HAVANA – Cuban President Miguel Diaz-Canel welcomed on Monday US Republican Sen. Jeff Flake and Google CEO Eric Schmidt.
During their meeting, Diaz-Canel and the US visitors exchanged views on the state of bilateral relations and possible areas of cooperation and “mutual interest,” Cuba’s state-run media reported.
Earlier, the communist island’s foreign minister, Bruno Rodriguez, who attended the meeting with Diaz-Canel, had spoken with Flake and Schmidt about US-Cuba relations as well as about the “negative” impact of the about-face in the bilateral rapprochement – begun in 2014 under former US President Barack Obama – implemented by the Donald Trump administration.
Flake, who has visited Cuba several times, the most recent trip being in January, is one of the main promoters in the US Congress of the rapprochement with Cuba and, in particular, of a bill that would eliminate travel restrictions to the island for US citizens.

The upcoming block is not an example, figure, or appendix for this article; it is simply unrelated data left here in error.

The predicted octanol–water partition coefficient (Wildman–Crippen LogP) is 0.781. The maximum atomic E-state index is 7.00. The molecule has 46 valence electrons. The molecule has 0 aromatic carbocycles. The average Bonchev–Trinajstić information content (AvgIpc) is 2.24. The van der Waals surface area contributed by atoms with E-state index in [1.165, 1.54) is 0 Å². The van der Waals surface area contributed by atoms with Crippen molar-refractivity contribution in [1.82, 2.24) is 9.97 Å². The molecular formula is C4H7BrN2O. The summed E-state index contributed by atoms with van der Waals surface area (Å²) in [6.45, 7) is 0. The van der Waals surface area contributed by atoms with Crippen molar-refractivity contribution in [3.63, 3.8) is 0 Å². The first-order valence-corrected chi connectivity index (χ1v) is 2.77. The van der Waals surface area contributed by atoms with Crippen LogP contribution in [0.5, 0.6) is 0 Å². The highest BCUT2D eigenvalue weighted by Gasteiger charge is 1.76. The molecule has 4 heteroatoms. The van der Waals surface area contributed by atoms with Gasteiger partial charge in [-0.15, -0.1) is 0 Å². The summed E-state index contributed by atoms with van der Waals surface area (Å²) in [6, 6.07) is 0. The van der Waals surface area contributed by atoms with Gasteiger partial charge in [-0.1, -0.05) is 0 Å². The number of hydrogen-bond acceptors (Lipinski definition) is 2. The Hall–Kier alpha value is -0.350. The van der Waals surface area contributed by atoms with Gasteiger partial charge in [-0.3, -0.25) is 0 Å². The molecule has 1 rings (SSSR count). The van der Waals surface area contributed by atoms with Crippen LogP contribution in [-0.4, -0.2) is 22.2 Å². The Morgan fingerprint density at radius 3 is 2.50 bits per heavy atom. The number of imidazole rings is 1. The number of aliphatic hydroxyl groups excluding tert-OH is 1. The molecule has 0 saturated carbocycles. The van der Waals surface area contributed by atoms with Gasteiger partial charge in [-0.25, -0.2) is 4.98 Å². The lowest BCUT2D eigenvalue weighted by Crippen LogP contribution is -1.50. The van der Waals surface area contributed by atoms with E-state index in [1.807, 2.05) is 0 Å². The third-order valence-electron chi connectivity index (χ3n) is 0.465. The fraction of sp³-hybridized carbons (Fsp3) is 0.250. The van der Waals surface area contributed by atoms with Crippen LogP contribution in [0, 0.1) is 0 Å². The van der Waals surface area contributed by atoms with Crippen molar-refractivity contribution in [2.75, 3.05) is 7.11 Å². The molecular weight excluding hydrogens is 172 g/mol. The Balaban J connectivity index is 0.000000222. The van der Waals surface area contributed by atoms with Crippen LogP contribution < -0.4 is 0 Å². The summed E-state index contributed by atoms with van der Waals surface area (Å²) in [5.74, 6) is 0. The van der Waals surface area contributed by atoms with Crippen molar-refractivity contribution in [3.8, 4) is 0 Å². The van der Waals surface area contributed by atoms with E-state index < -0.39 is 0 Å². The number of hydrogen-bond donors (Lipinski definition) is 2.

The Trump administration months ago imposed new limitations on the travel of US citizens to Cuba, a country which Americans cannot visit as tourists due to Washington’s financial embargo.
During their meeting, Rodriguez thanked Flake and the Google exec for their interest in contributing to the debate in favor of an improvement in bilateral relations.
Google has been one of the tech giants that has been interested in moving into the Cuban telecommunications market since Obama launched the thaw in relations, although to date it has had only a very limited presence on the island.
Three years ago, the firm offered to broaden Internet access in Cuba, which is still far below average international levels, but the proposal never developed into a concrete program.
Flake and Schmidt were accompanied by US charge d’affaires in Cuba, Philip Goldberg, and Brett Perlmutter, the Google CEO’s adviser on Cuba.
Also participating in the meeting were the Cuban Foreign Ministry’s director and deputy director for the US, Carlos Fernandez de Cossio and Johana Tablada, respectively.
Cuba and the US reopened their embassies in Washington and Havana in 2015 and signed numerous cooperation accords in security, immigration, education, healthcare and culture, but Trump halted the normalization process, which was also negatively affected by alleged – and mysterious – attacks on US diplomats’ health on the island, a situation that resulted in the withdrawal of most US officials from the Havana embassy but for which the Cuban government has refused to take responsibility.